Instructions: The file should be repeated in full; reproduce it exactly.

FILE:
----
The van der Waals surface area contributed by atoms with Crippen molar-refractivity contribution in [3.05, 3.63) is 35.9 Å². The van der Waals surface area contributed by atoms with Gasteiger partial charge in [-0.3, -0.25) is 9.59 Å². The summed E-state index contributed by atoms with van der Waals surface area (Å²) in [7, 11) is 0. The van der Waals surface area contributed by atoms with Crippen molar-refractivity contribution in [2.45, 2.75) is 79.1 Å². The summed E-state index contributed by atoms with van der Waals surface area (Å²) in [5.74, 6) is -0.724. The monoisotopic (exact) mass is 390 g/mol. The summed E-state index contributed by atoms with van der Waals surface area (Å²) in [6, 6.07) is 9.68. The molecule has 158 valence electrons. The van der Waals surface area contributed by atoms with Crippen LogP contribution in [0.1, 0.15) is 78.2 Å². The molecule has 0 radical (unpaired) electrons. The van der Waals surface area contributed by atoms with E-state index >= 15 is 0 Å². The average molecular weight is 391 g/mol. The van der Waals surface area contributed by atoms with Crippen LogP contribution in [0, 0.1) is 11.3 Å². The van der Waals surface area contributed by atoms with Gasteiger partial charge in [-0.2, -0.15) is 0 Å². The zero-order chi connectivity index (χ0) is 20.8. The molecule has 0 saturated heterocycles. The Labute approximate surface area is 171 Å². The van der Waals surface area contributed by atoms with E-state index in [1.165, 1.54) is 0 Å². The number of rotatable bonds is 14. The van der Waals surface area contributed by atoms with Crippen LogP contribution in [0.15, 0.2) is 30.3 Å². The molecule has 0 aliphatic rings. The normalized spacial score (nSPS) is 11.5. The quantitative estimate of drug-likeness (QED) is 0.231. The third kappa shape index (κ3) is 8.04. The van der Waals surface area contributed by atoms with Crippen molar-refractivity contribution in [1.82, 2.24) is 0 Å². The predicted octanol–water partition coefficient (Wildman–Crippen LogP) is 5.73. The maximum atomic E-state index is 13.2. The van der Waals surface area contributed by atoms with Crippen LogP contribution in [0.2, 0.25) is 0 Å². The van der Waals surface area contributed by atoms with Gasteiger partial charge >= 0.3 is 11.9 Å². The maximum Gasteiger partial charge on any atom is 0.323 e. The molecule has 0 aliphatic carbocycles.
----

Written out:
The van der Waals surface area contributed by atoms with Crippen molar-refractivity contribution in [3.05, 3.63) is 35.9 Å². The van der Waals surface area contributed by atoms with Gasteiger partial charge in [-0.3, -0.25) is 9.59 Å². The summed E-state index contributed by atoms with van der Waals surface area (Å²) in [7, 11) is 0. The van der Waals surface area contributed by atoms with Crippen molar-refractivity contribution in [2.45, 2.75) is 79.1 Å². The summed E-state index contributed by atoms with van der Waals surface area (Å²) in [5.74, 6) is -0.724. The monoisotopic (exact) mass is 390 g/mol. The summed E-state index contributed by atoms with van der Waals surface area (Å²) in [6, 6.07) is 9.68. The molecule has 158 valence electrons. The van der Waals surface area contributed by atoms with Crippen LogP contribution in [0.1, 0.15) is 78.2 Å². The molecule has 0 radical (unpaired) electrons. The van der Waals surface area contributed by atoms with E-state index >= 15 is 0 Å². The average molecular weight is 391 g/mol. The van der Waals surface area contributed by atoms with Crippen LogP contribution in [0, 0.1) is 11.3 Å². The van der Waals surface area contributed by atoms with Gasteiger partial charge in [-0.2, -0.15) is 0 Å². The zero-order chi connectivity index (χ0) is 20.8. The molecule has 0 saturated heterocycles. The Labute approximate surface area is 171 Å². The van der Waals surface area contributed by atoms with E-state index in [1.165, 1.54) is 0 Å². The number of rotatable bonds is 14. The van der Waals surface area contributed by atoms with Crippen LogP contribution in [0.15, 0.2) is 30.3 Å². The molecule has 0 aliphatic rings. The normalized spacial score (nSPS) is 11.5. The quantitative estimate of drug-likeness (QED) is 0.231. The third kappa shape index (κ3) is 8.04. The van der Waals surface area contributed by atoms with Crippen molar-refractivity contribution in [1.82, 2.24) is 0 Å². The predicted octanol–water partition coefficient (Wildman–Crippen LogP) is 5.73. The maximum atomic E-state index is 13.2. The van der Waals surface area contributed by atoms with Crippen LogP contribution in [0.2, 0.25) is 0 Å². The van der Waals surface area contributed by atoms with Gasteiger partial charge >= 0.3 is 11.9 Å². The maximum Gasteiger partial charge on any atom is 0.323 e. The molecule has 0 aliphatic carbocycles.